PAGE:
Cybercriminals and nation-state actors capitalize on their past successes. They become progressively agile as they exploit current events and new technologies.
Emergent Cyber Threats
Concerns about cyber threats continue to mount. In December 2021, the United States CISA (Cybersecurity and Infrastructure Security Agency) urged critical infrastructure owners and operators to take immediate steps to strengthen their cyber defenses. In addition, the White House National Security Council (NSC) reportedly enacted a new policy requiring FBI and other agencies to quickly determine if cyber threats are national security concerns and report to White House officials within 24 hours.
Though sometimes it appears that cyber threats are beyond our control, threat actors will continue to employ techniques that have proven successful. This requires you to remain alert and act as the first and last line of defense.
Social Engineering: Social Engineering will remain a dominant threat in all forms of phishing. According to Proofpoint researchers, SMiShing attacks doubled in 2021. Up to 98% of texts are opened and most of them are accessed within 3 minutes – making this a reliable method for deployment of mobile malware.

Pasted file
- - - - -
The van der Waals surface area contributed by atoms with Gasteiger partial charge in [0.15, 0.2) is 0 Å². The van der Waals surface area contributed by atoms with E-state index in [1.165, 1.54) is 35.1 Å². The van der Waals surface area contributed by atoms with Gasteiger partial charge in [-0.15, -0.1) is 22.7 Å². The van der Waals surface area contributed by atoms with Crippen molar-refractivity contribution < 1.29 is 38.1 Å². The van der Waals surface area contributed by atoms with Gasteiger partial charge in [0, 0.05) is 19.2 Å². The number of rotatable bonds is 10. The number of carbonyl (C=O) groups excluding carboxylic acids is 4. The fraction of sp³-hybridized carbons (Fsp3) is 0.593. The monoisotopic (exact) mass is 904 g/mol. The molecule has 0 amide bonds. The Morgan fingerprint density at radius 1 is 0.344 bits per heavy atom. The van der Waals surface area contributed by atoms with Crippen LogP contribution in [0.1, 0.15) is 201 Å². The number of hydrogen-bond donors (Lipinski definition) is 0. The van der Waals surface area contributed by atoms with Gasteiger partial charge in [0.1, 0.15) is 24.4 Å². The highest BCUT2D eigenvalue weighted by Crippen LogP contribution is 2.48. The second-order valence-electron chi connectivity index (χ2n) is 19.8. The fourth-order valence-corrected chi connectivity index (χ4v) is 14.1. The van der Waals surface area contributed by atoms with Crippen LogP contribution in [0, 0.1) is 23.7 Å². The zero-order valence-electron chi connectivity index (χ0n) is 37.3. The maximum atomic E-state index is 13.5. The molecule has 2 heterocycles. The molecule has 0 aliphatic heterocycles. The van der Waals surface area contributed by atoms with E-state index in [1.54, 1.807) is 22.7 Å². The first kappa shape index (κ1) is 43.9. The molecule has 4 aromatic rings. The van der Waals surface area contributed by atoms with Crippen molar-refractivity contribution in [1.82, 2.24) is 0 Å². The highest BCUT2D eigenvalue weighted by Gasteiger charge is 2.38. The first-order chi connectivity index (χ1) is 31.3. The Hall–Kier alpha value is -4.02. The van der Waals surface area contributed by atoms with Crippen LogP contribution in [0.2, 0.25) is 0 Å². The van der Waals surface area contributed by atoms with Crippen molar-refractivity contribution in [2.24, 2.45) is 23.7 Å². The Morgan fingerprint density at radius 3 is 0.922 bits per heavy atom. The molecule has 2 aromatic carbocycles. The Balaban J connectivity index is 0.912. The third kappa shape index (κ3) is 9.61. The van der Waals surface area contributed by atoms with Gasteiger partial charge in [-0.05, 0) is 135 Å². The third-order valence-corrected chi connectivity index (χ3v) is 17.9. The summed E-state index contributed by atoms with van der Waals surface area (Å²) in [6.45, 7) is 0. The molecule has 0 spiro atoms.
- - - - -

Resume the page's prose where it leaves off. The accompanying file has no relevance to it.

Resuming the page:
Scammers are increasingly conducting multi-step phishing scams along with becoming better at imitating executives, coworkers, partners, friends, and family members. According to a 2021 IBM Security report, BEC (Business Email Compromise) represented a small fraction of breaches but had an average total cost of over $5 million.
The Identity Theft Resource Center reported that data breaches in 2021 had surpassed previous annual records. Supply chains are vulnerable and present an enormous risk. An initial breach can provide access to information about companies, partners, providers, and customers.
Ransomware Attacks: Ransomware attacks are expected to increase this year. These attacks typically originate outside the United States, require payments in cryptocurrency to avoid tracking, and are increasingly directed at critical industries and organizations.
Smart Devices: The growing number of IoT (Internet of Things) devices contributes to a larger attack surface since many items lack basic security protections and inadvertently provide gateways to secure systems. Artificial Intelligence and Machine Learning technologies are used to quickly analyze a vast amount of data and is utilized to circumvent cyber protection as well as provide cyber defense and detection.
Deepfakes: Deepfake technology will become more sophisticated and will be used to change our views of reality. Sophisticated phishing attacks will trick people into making financial transfers or gain access to confidential data.
Though all 50 states have breach notification laws, appeals for federal legislation have increased. An Executive Order on Improving the Nation’s Cybersecurity was issued in May 2021 but is limited in scope. The National Defense Authorization Act for Fiscal Year 2022 (S.1605) was signed by the President in December and continues to focus on cyber security.